One of the most common remarks made by managers that are introduced to coaching, “Why should I do coach with my team? I talk or see them every day. By the way, I also have an open door policy; so, my employees can come see me any time they need me. This approach is for other managers that don’t communicate with their people on a regular basis—not me.”
Coaching sessions do no replace daily communication—they, in fact, are completely different. During our daily conversations and interactions, how often do we actually stop to discuss the activities of our employees or role-play sales calls? And although most managers have an open door policy, most people do not actually walk up to manager and say, “Hey, Boss. I am sure glad you have an open door policy. Can we spend the next 15 minutes talking about how I can develop?”
The reality is this: every team can benefit from implementing developmental coaching. The process is used by highly successful managers and companies to bring out the best in their employees.
How Coaching Benefits the Entire Organization
The benefits of coaching seem to be very employee-oriented; however, looking at the bigger picture, your organization as a whole gains from having effective coaching sessions. Workplace Psychology, a website which covers areas of the workplace and workers from a scholarly perspective, offers some advantages of integrating coaching in your organization. I have elaborated their top three reasons:
1. Overcome costly and time-consuming performance problems: many companies still rely on their annual performance to evaluate their employees’ performance. By integrating coaching in your organization, you can identify performance problems easier and quicker, and take the appropriate measures to overcome these hurdles such as re-aligning the employees’ objectives, or offering training/mentoring to help your employees succeed.
2. Strengthen employees’ skills: Coaching allows employees to gain valuable skills and knowledge from their coach – whether it is you or a senior employee – which will eventually increase the productivity of your organization. Coaching also provides you with how the employees are performing; by following up with their progress, you may discover that they possess skills that you were not aware of. Therefore coaching helps you identify the competencies of your team and you may then take the initiative to strengthen these skills by encouraging them to take advanced classes or/and attend seminars.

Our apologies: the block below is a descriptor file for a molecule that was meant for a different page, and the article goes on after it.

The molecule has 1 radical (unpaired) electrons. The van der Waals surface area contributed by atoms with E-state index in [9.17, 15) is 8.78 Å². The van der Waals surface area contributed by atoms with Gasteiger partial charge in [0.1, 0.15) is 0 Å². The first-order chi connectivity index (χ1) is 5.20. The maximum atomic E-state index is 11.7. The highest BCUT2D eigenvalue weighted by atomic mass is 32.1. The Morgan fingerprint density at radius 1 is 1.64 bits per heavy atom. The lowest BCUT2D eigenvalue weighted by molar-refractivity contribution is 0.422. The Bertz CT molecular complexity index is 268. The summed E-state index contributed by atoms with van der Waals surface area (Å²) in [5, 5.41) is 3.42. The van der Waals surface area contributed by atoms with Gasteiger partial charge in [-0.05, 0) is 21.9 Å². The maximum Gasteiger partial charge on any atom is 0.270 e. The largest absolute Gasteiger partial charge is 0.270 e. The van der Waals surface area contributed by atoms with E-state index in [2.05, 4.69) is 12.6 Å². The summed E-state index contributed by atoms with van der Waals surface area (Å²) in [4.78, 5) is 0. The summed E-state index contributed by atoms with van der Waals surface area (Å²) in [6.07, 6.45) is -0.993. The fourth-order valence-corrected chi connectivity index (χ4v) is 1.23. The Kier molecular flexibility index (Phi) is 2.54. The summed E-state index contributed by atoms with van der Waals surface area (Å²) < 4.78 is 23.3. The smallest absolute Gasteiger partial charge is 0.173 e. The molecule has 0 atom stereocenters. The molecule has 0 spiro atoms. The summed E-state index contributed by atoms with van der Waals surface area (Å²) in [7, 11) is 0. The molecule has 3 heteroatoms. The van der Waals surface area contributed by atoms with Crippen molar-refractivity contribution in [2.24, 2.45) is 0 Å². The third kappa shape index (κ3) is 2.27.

3. Improve retention: when employees are coached, they feel supported and encouraged by their manager and their organization. Coaching is a two-way communication process. You provide feedback to your employees and they are able to use this opportunity to also give feedback. Employees are more likely to stay in your organization if they feel that their voice is being heard by you and senior management. By integrating coaching, you are encouraging your managers and yourself to be more present among your employees. Coaching also allows you to identify employees who fit with your succession planning.
The Secret of the 5% Solution
Many managers when exhorted to coach more and boss less will rightly say, “But my plate is already full. I can’t handle one more obligation. I rarely see my people because I’m so busy and they are scattered all over the place. There’s no way I can do all this.”
You face a dilemma: Simple solutions don’t work for development, yet you don’t have time for complex solutions. So you need a coaching process that attacks the true challenges of getting a variety of people to change and yet is still manageable in light of available time and resources. That process is the 5% solution.